CHANDLER V. POMEROY.
apart and placed in the hands of trustees for specific purposes, and control over them had been lost by the heirs at law, the parties to the agreement. Three of these trust funds were then in the hands of the trustees named in the will, and the persons who would be entitled to the principal thereof unknown, while the fourth had passed into the hands of Edward, and was to be considered a part of his estate, to be equally distributed. It is apparent that these were facts known and fully recognized by the parties, not only from the words of limitation of power set out in the agreement, but also from the insertion of the special clause in the contract which provided the manner in which these trust funds which did not form any part of "the remainder of the estate of George Pomeroy" should be dealt with. The estate of George Pomeroy consisted of the trust funds which he had carved out of it, and set apart for specific purposes, in a manner which gave his children no power over its disposition, and the "rest and residue" which by the eighth clause of his will he gave to his three younger children absolutely, with full authority to do with as they liked, and which, in the agreement, was called the "remainder." "In so far as they were able," the heirs at law of George Pomeroy set aside the provisions of his will, and distributed among themselves, in the way specifically set out in the agreement, first, the "remainder," and then the trust funds, the two constituting the whole estate. As has been said, George P. Pomeroy was entitled, during his life, to the interest or income arising from the trust fund of $30,000 in securities held by his trustee, the New York Life Insurance & Trust Company; and in like manner Julia and Josephine were each entitled to receive the income from their $50,000 trust fund held by the same trustee. Over the principal of said funds none of the parties had any right of disposition, because it had been made by the will of George Pomeroy, and would be carried out by the trustee appointed thereunder; but the income was their own, to do with as they pleased. Desirous of making equal distribution of the estate of George Pomeroy, so far as they were able, and recognizing their inability to dispose of the principal of the trust funds, this clause was incorporated in the agreement in relation thereto:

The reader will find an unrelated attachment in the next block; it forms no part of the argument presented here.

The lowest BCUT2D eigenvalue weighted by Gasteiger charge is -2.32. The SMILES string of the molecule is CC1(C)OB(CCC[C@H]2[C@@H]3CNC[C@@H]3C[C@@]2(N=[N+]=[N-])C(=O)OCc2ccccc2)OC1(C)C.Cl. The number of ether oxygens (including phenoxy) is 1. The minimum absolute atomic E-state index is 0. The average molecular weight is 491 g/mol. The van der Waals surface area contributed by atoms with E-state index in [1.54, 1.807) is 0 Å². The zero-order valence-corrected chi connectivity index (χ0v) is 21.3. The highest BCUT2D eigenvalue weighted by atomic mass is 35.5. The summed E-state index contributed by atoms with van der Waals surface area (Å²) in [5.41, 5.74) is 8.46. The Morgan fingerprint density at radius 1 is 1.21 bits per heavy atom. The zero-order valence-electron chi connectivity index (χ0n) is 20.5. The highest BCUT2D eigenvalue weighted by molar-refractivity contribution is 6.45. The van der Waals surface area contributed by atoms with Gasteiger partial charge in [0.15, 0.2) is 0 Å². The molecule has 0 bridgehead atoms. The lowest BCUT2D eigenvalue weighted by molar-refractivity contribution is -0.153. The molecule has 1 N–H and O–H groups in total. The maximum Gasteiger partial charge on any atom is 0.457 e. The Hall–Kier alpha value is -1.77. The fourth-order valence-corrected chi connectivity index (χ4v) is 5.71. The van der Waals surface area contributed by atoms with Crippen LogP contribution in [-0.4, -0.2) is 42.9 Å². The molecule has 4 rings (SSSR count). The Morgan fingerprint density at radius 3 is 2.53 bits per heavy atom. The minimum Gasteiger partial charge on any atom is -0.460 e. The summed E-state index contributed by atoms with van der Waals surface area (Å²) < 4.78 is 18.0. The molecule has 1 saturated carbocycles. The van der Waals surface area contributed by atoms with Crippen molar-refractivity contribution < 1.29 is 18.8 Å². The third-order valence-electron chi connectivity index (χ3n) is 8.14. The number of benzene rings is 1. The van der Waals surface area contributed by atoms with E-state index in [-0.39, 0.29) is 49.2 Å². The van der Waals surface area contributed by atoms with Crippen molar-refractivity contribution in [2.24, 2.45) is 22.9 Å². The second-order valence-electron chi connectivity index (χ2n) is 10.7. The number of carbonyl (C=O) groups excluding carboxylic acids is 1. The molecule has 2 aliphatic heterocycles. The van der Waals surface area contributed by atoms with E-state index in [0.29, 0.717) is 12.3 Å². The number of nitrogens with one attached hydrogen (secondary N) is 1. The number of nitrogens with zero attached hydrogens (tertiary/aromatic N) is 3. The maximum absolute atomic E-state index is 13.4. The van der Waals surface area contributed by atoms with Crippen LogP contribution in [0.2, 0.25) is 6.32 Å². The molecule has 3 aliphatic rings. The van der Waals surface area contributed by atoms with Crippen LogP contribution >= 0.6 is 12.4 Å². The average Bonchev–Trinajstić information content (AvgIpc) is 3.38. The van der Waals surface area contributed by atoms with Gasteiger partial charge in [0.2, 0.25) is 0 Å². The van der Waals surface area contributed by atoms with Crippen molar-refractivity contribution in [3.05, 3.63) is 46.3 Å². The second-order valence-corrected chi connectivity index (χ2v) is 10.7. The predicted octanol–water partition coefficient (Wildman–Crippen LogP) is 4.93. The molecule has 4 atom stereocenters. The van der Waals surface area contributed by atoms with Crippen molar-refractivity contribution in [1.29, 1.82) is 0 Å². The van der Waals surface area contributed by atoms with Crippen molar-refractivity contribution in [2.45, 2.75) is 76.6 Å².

"It is further covenanted and agreed that in the division of the said estate the proceeds or revenue to be derived from the trust fund for the benefit 01' George P.Pomeroy, Julia Pomeroy Morrison, and Josephine Pomeroy, crl'ated by the w.ill of George Pomeroy, deceased. shall be treated as a joint fund, and divided equally between the said last three parties; and, so far as lies In our power, we, the parties hereto, covenant and agrl'e that the said trust fund shall be considered and be the joint fund of the said last three parties."